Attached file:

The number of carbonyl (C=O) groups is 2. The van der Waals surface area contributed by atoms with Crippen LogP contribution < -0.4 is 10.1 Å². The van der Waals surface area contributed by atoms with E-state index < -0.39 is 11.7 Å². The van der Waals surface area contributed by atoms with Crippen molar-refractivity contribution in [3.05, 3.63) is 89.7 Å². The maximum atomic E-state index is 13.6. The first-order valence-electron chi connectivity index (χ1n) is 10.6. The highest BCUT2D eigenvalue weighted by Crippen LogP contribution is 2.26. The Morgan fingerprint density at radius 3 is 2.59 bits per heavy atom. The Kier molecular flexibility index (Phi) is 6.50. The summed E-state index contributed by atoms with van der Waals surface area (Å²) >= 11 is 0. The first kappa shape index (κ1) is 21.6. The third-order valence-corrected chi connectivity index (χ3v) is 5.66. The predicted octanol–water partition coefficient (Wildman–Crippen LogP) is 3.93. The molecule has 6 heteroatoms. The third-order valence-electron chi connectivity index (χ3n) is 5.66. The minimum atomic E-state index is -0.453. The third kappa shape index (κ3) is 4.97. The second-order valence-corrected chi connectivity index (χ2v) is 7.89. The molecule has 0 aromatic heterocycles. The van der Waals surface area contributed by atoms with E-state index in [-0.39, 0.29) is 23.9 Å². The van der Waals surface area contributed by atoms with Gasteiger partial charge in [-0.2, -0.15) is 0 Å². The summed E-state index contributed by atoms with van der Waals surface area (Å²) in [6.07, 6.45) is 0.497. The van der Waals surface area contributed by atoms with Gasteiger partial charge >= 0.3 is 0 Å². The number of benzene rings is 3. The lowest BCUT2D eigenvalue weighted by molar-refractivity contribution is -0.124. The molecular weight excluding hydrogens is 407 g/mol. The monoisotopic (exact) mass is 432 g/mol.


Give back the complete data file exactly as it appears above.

The number of carbonyl (C=O) groups is 2. The van der Waals surface area contributed by atoms with Crippen LogP contribution < -0.4 is 10.1 Å². The van der Waals surface area contributed by atoms with E-state index < -0.39 is 11.7 Å². The van der Waals surface area contributed by atoms with Crippen molar-refractivity contribution in [3.05, 3.63) is 89.7 Å². The maximum atomic E-state index is 13.6. The first-order valence-electron chi connectivity index (χ1n) is 10.6. The highest BCUT2D eigenvalue weighted by Crippen LogP contribution is 2.26. The Morgan fingerprint density at radius 3 is 2.59 bits per heavy atom. The Kier molecular flexibility index (Phi) is 6.50. The summed E-state index contributed by atoms with van der Waals surface area (Å²) >= 11 is 0. The first kappa shape index (κ1) is 21.6. The third-order valence-corrected chi connectivity index (χ3v) is 5.66. The predicted octanol–water partition coefficient (Wildman–Crippen LogP) is 3.93. The molecule has 6 heteroatoms. The third-order valence-electron chi connectivity index (χ3n) is 5.66. The minimum atomic E-state index is -0.453. The third kappa shape index (κ3) is 4.97. The second-order valence-corrected chi connectivity index (χ2v) is 7.89. The molecule has 0 aromatic heterocycles. The van der Waals surface area contributed by atoms with E-state index in [-0.39, 0.29) is 23.9 Å². The van der Waals surface area contributed by atoms with Gasteiger partial charge in [-0.2, -0.15) is 0 Å². The summed E-state index contributed by atoms with van der Waals surface area (Å²) in [6.07, 6.45) is 0.497. The van der Waals surface area contributed by atoms with Gasteiger partial charge >= 0.3 is 0 Å². The number of benzene rings is 3. The lowest BCUT2D eigenvalue weighted by molar-refractivity contribution is -0.124. The molecular weight excluding hydrogens is 407 g/mol. The monoisotopic (exact) mass is 432 g/mol.